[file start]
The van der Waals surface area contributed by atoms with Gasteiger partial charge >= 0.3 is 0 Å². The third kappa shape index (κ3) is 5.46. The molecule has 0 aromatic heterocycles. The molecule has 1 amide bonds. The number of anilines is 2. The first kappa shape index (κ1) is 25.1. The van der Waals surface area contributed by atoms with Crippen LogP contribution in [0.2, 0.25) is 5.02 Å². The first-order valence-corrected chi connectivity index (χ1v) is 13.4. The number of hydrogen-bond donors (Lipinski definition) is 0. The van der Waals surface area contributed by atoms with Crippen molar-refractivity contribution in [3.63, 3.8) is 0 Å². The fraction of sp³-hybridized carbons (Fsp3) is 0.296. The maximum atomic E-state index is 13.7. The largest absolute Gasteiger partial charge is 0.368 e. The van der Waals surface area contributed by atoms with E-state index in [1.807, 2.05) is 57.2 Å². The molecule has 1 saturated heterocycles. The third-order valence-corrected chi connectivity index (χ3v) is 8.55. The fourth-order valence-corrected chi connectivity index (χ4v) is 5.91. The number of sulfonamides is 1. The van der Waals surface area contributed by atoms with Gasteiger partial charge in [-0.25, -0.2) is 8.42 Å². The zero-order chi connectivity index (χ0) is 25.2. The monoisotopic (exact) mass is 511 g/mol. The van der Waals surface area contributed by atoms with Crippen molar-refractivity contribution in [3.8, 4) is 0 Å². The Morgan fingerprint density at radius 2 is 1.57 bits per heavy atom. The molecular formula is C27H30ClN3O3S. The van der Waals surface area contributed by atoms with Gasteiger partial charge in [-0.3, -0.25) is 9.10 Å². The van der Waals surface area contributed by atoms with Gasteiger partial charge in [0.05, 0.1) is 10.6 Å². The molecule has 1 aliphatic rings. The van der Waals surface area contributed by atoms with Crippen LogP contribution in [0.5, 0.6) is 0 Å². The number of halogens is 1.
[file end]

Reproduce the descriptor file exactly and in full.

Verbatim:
The van der Waals surface area contributed by atoms with Gasteiger partial charge >= 0.3 is 0 Å². The third kappa shape index (κ3) is 5.46. The molecule has 0 aromatic heterocycles. The molecule has 1 amide bonds. The number of anilines is 2. The first kappa shape index (κ1) is 25.1. The van der Waals surface area contributed by atoms with Crippen LogP contribution in [0.2, 0.25) is 5.02 Å². The first-order valence-corrected chi connectivity index (χ1v) is 13.4. The number of hydrogen-bond donors (Lipinski definition) is 0. The van der Waals surface area contributed by atoms with Crippen molar-refractivity contribution in [3.63, 3.8) is 0 Å². The fraction of sp³-hybridized carbons (Fsp3) is 0.296. The maximum atomic E-state index is 13.7. The largest absolute Gasteiger partial charge is 0.368 e. The van der Waals surface area contributed by atoms with E-state index in [1.807, 2.05) is 57.2 Å². The molecule has 1 saturated heterocycles. The third-order valence-corrected chi connectivity index (χ3v) is 8.55. The fourth-order valence-corrected chi connectivity index (χ4v) is 5.91. The number of sulfonamides is 1. The van der Waals surface area contributed by atoms with Gasteiger partial charge in [-0.25, -0.2) is 8.42 Å². The zero-order chi connectivity index (χ0) is 25.2. The monoisotopic (exact) mass is 511 g/mol. The van der Waals surface area contributed by atoms with Crippen molar-refractivity contribution in [3.8, 4) is 0 Å². The Morgan fingerprint density at radius 2 is 1.57 bits per heavy atom. The molecular formula is C27H30ClN3O3S. The van der Waals surface area contributed by atoms with Gasteiger partial charge in [-0.3, -0.25) is 9.10 Å². The van der Waals surface area contributed by atoms with Gasteiger partial charge in [0.05, 0.1) is 10.6 Å². The molecule has 1 aliphatic rings. The van der Waals surface area contributed by atoms with Crippen LogP contribution in [0.5, 0.6) is 0 Å². The number of halogens is 1.